"The other problem is that goal-shifting feels a little bit cheaty at first."

Depends on the system. One thing I finally understood this summer (after how many years?) is that the design of an RPG is all about where you put the die rolls. D&D makes you roll a few hundred dice per combat, and everything non-combat-related is a single d20 skill check, so you can tell that the emphasis here is on hack-and-slash. But another system (say, one based in the James Bond universe) might have a dozen die rolls in a conversation to see if you can get the girl to go to bed with you, so that you're spending as much time flirting with NPCs as you do shooting at bad guys. So combat-centered RPGs may be the "standard" but it doesn't have to be a given.

In this context, goal-shifting feels like a hack to you because you're using it in a system that doesn't support it. I think the epic feel comes, at least in part, from the fact that you're grafting a new mechanic onto an old game, so the mechanic has this novelty to it. In a system where combats ALWAYS have goals other than "don't lose your HP" - perhaps a Superman RPG would work that way - these secondary goals would feel more commonplace and you could get away with them more often.

"The idea of risk projection is one that is usually all but ignored, especially in modern video games. They restore you to complete health and ammo after every fight. I think this is one reason why modern video games feel so incredibly shallow to me."

You seem to ignore the very good reasons why games do this. We used to have more "resource projection" and it was painful.

Like the time in one CRPG where I was maybe 80% of the way through the game, had used up my permanent resources (no more healing potions and an injured party), saved just before a boss fight... and found I didn't have enough HP to survive, but I had also walked through this one-way door so I couldn't run away. Oh, and one save slot, no backups, because that's how we did things in the old days. Forced restart from scratch. Whether it was my own damn fault or not, that did not feel fair. It's why I've refused to use consumable items in every RPG since, Just In Case.

Even without the forced-restart problem, going through a level when you're down on HP and not sure when you'll find another healing kit can be really frustrating. It reduces your options, because you find yourself running away from most fights (because you have to) instead of a fight-or-flee choice. This is great for a game that WANTS to put the player in a position of perpetual fear, like a Survival-Horror game, which is why those games tend to be really sparse with their ammo/health pickups. But for a run-and-gun shooter, it can just be frustrating... especially if dying means having to replay the same sections of the level that you already beat earlier.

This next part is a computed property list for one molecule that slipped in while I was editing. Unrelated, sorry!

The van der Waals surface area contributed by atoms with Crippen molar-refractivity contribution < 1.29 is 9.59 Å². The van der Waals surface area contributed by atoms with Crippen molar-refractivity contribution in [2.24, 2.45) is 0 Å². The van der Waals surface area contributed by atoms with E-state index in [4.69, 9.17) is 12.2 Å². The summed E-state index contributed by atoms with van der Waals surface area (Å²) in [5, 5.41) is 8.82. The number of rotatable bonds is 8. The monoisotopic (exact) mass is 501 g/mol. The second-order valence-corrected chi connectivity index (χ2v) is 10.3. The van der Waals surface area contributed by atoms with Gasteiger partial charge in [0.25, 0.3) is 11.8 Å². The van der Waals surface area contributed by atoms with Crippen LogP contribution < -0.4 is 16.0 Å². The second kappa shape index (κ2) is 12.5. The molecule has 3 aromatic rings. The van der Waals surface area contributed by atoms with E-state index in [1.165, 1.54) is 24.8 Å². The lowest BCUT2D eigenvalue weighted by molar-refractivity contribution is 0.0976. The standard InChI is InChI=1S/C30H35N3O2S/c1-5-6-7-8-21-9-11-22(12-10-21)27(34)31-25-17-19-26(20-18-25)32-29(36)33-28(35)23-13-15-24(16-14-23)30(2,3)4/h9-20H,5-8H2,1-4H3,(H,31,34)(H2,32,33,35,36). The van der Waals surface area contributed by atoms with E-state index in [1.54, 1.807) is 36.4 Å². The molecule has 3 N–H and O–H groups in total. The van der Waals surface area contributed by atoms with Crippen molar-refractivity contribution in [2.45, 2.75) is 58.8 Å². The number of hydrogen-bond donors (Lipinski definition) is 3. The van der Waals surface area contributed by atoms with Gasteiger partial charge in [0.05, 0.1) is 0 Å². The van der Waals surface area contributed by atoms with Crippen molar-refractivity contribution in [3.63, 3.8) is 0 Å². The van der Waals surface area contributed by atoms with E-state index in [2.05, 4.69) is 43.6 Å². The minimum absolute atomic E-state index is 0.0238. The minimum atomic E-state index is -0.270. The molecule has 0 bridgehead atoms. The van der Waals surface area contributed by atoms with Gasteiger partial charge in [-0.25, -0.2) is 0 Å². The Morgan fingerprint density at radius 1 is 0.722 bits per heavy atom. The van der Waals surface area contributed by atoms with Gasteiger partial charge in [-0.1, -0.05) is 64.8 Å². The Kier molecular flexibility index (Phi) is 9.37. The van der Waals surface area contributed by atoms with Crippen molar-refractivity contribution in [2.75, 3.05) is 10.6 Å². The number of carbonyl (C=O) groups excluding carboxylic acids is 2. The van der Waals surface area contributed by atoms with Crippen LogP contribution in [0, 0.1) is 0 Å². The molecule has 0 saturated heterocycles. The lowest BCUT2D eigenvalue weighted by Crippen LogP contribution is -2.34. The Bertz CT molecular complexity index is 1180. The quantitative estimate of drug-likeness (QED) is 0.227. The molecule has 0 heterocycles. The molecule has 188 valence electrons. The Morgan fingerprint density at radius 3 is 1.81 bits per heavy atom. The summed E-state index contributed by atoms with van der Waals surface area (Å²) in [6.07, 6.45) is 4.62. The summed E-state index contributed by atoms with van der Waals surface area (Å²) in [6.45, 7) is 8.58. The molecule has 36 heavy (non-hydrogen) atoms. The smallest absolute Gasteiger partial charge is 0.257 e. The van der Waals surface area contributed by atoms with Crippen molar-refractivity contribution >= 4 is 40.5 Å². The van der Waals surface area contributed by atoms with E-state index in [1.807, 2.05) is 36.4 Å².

There's a place for inventory management and risk-reward choices, but a high action game isn't always one of them :)

Craig Perko said...

For once, I completely agree with everything you said, with no reservations.

However, I also believe that we've gone too far in reducing the resource/risk projection. I think the reason it comes off as irritating when implemented is because of the rigidly linear structure of even "nonlinear" games these days.

In a game where there is one specific path, not having enough resources to complete the path is bad. However, in games where there isn't so much a path as an environment, it's not such a bad situation. And, in fact, it can add a lot of agency to the game.

On the other hand, if you have a wide-open world with few set linear quests but you DON'T make heavy use of resource/risk projection, you end up with just skill challenges and samey areas. So that's the other half of it, I guess.

Craig Perko said...

(Obviously, tabletop RPGs don't have quite the same problem in either situation.)

Isaac said...

Have you seen Diaspora? Your description of goal-shifting reminds me of it's FATE-based implementation of social conflicts. Even the combat system is designed to leverage this. I suspect that you'd find the aspect-based resource system interesting, if you haven't seen it before.

Isaac said...

I also agree that a nonlinear environment without risk-projection = samey areas.

Craig Perko said...

Buying it now...